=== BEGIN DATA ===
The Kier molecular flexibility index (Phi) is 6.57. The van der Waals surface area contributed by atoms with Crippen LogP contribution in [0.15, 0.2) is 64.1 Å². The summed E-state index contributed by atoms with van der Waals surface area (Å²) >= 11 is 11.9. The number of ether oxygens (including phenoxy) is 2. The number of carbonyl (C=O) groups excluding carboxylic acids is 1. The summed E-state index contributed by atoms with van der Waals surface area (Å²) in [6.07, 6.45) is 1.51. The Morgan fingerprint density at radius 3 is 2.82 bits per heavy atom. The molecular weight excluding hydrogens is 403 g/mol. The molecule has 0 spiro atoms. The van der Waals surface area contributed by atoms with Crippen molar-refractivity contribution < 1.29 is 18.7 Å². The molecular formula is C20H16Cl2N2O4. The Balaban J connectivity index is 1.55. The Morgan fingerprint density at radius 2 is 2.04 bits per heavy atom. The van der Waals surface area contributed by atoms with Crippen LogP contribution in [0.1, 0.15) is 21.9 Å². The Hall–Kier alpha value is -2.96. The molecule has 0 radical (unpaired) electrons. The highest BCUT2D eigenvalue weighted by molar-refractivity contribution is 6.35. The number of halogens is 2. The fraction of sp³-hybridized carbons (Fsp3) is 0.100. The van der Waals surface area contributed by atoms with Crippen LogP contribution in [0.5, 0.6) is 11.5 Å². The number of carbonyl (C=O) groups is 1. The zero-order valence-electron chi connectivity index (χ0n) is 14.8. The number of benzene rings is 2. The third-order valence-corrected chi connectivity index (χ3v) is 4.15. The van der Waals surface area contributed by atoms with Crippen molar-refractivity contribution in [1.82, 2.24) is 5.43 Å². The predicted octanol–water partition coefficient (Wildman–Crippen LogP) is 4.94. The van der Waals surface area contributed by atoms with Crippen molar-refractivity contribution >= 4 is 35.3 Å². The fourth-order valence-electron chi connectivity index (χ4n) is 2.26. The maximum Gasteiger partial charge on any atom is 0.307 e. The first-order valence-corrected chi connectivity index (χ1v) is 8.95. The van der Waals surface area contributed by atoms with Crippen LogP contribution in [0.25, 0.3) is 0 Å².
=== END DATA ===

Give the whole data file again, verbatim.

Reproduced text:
The Kier molecular flexibility index (Phi) is 6.57. The van der Waals surface area contributed by atoms with Crippen LogP contribution in [0.15, 0.2) is 64.1 Å². The summed E-state index contributed by atoms with van der Waals surface area (Å²) >= 11 is 11.9. The number of ether oxygens (including phenoxy) is 2. The number of carbonyl (C=O) groups excluding carboxylic acids is 1. The summed E-state index contributed by atoms with van der Waals surface area (Å²) in [6.07, 6.45) is 1.51. The Morgan fingerprint density at radius 3 is 2.82 bits per heavy atom. The molecular weight excluding hydrogens is 403 g/mol. The molecule has 0 spiro atoms. The van der Waals surface area contributed by atoms with Crippen molar-refractivity contribution < 1.29 is 18.7 Å². The molecular formula is C20H16Cl2N2O4. The Balaban J connectivity index is 1.55. The Morgan fingerprint density at radius 2 is 2.04 bits per heavy atom. The van der Waals surface area contributed by atoms with Crippen LogP contribution in [0.1, 0.15) is 21.9 Å². The Hall–Kier alpha value is -2.96. The molecule has 0 radical (unpaired) electrons. The highest BCUT2D eigenvalue weighted by molar-refractivity contribution is 6.35. The number of halogens is 2. The fraction of sp³-hybridized carbons (Fsp3) is 0.100. The van der Waals surface area contributed by atoms with Crippen LogP contribution in [0.5, 0.6) is 11.5 Å². The number of carbonyl (C=O) groups is 1. The zero-order valence-electron chi connectivity index (χ0n) is 14.8. The number of benzene rings is 2. The third-order valence-corrected chi connectivity index (χ3v) is 4.15. The van der Waals surface area contributed by atoms with Crippen molar-refractivity contribution in [1.82, 2.24) is 5.43 Å². The predicted octanol–water partition coefficient (Wildman–Crippen LogP) is 4.94. The van der Waals surface area contributed by atoms with Crippen molar-refractivity contribution >= 4 is 35.3 Å². The fourth-order valence-electron chi connectivity index (χ4n) is 2.26. The maximum Gasteiger partial charge on any atom is 0.307 e. The first-order valence-corrected chi connectivity index (χ1v) is 8.95. The van der Waals surface area contributed by atoms with Crippen LogP contribution in [0.25, 0.3) is 0 Å².